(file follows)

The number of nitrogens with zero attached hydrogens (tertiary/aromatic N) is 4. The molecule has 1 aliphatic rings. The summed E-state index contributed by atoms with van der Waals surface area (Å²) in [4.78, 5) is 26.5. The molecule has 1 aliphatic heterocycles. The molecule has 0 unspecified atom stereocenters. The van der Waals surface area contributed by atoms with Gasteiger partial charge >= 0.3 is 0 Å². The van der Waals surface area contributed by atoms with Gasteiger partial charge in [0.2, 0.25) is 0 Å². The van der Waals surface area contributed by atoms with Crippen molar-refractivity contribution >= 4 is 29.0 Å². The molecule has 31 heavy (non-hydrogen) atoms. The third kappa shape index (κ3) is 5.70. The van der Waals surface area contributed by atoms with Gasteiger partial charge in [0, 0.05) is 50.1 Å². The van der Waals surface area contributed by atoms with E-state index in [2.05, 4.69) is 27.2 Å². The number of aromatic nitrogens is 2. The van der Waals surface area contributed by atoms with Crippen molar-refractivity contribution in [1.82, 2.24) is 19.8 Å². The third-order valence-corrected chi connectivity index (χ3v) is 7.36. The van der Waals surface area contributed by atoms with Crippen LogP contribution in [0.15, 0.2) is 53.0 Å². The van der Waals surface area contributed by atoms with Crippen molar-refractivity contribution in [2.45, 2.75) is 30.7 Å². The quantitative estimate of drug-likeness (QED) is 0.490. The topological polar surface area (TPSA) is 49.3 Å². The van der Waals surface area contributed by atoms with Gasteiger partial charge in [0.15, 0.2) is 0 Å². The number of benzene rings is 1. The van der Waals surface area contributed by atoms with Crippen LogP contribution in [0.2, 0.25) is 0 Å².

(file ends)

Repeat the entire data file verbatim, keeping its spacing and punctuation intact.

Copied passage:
The number of nitrogens with zero attached hydrogens (tertiary/aromatic N) is 4. The molecule has 1 aliphatic rings. The summed E-state index contributed by atoms with van der Waals surface area (Å²) in [4.78, 5) is 26.5. The molecule has 1 aliphatic heterocycles. The molecule has 0 unspecified atom stereocenters. The van der Waals surface area contributed by atoms with Gasteiger partial charge >= 0.3 is 0 Å². The van der Waals surface area contributed by atoms with Gasteiger partial charge in [0.2, 0.25) is 0 Å². The van der Waals surface area contributed by atoms with Crippen molar-refractivity contribution >= 4 is 29.0 Å². The molecule has 31 heavy (non-hydrogen) atoms. The third kappa shape index (κ3) is 5.70. The van der Waals surface area contributed by atoms with Gasteiger partial charge in [0, 0.05) is 50.1 Å². The van der Waals surface area contributed by atoms with E-state index in [2.05, 4.69) is 27.2 Å². The number of aromatic nitrogens is 2. The van der Waals surface area contributed by atoms with Crippen molar-refractivity contribution in [1.82, 2.24) is 19.8 Å². The third-order valence-corrected chi connectivity index (χ3v) is 7.36. The van der Waals surface area contributed by atoms with Crippen LogP contribution in [0.15, 0.2) is 53.0 Å². The van der Waals surface area contributed by atoms with Crippen molar-refractivity contribution in [2.45, 2.75) is 30.7 Å². The quantitative estimate of drug-likeness (QED) is 0.490. The topological polar surface area (TPSA) is 49.3 Å². The van der Waals surface area contributed by atoms with Gasteiger partial charge in [0.15, 0.2) is 0 Å². The number of benzene rings is 1. The van der Waals surface area contributed by atoms with Crippen LogP contribution in [0.2, 0.25) is 0 Å².